Collaboration: What are the Real Factors for Success?
Thursday, 7th February 2013 at 9:19 am
The potential for collaborative projects to deliver positive social change, innovation and cost-savings is undoubtable. What is not so clear is how to ensure a collaboration will be a success argues Liz Skelton, Principal Consultant and Senior Manager at Social Leadership Australia.
Recent articles in Pro Bono Australia have pointed to both the growing trend in collaboration across the private, public and Not for Profit sectors in both in the UK and the USA (‘Is Collaboration the New Competition?’) at the same time as reporting that, in fact, many collaborations are failing (‘Charities Need Better Collaboration for Impact – Report’).
The potential for collaborative projects to deliver positive social change, innovation and cost-savings is undoubtable. What is not so clear is how to ensure a collaboration will be a success. There is a lot of admirable talk about shared clarity of purpose, trust and the willingness to embrace new ways of working together, but the reality of any truly collaborative venture will really put these sentiments to the test. Good intentions are not enough.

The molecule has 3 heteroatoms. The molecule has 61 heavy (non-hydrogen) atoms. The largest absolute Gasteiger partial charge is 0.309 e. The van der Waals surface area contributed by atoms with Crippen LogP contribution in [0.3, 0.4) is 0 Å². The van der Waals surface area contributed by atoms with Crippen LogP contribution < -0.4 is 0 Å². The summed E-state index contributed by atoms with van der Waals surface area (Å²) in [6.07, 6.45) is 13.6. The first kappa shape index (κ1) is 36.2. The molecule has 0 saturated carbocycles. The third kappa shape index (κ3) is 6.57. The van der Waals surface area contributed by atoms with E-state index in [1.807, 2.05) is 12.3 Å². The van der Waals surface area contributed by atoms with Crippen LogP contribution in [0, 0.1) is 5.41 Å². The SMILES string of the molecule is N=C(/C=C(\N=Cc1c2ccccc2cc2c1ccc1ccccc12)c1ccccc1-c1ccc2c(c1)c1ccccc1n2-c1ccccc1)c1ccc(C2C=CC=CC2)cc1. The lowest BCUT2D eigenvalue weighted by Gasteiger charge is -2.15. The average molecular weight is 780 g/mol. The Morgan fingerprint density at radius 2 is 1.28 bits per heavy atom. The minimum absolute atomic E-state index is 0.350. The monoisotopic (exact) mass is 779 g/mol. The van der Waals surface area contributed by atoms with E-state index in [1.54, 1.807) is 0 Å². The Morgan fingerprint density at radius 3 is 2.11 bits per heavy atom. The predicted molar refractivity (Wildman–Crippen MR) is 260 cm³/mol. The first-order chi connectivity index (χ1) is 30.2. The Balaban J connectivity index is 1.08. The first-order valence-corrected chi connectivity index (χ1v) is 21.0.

At Social Leadership Australia (SLA) we believe there are two factors that will determine the success or failure of a collaboration.
The first is recognising when to collaborate and when it is best to go it alone. The second is having the courage and skill to bring the underlying competitive energies between the collaborative parties to the fore and leverage them, instead of pretending they don’t exist.
The allure of collaboration
Talk of collaboration is everywhere. Government departments are encouraging NGOs to work in collaboration to achieve sustainable outcomes; NGOs espouse the benefits of collaborative practice; corporates talk about collaboration being the way forward for good CSR.
The allure of collaboration as the answer to many of our challenges is strong—that combining forces, sharing thinking and ideas is the way forward. In many cases it is. But if we are not clear about what collaboration is and when it’s needed, we may actually be copping out.
When collaboration is really a cop out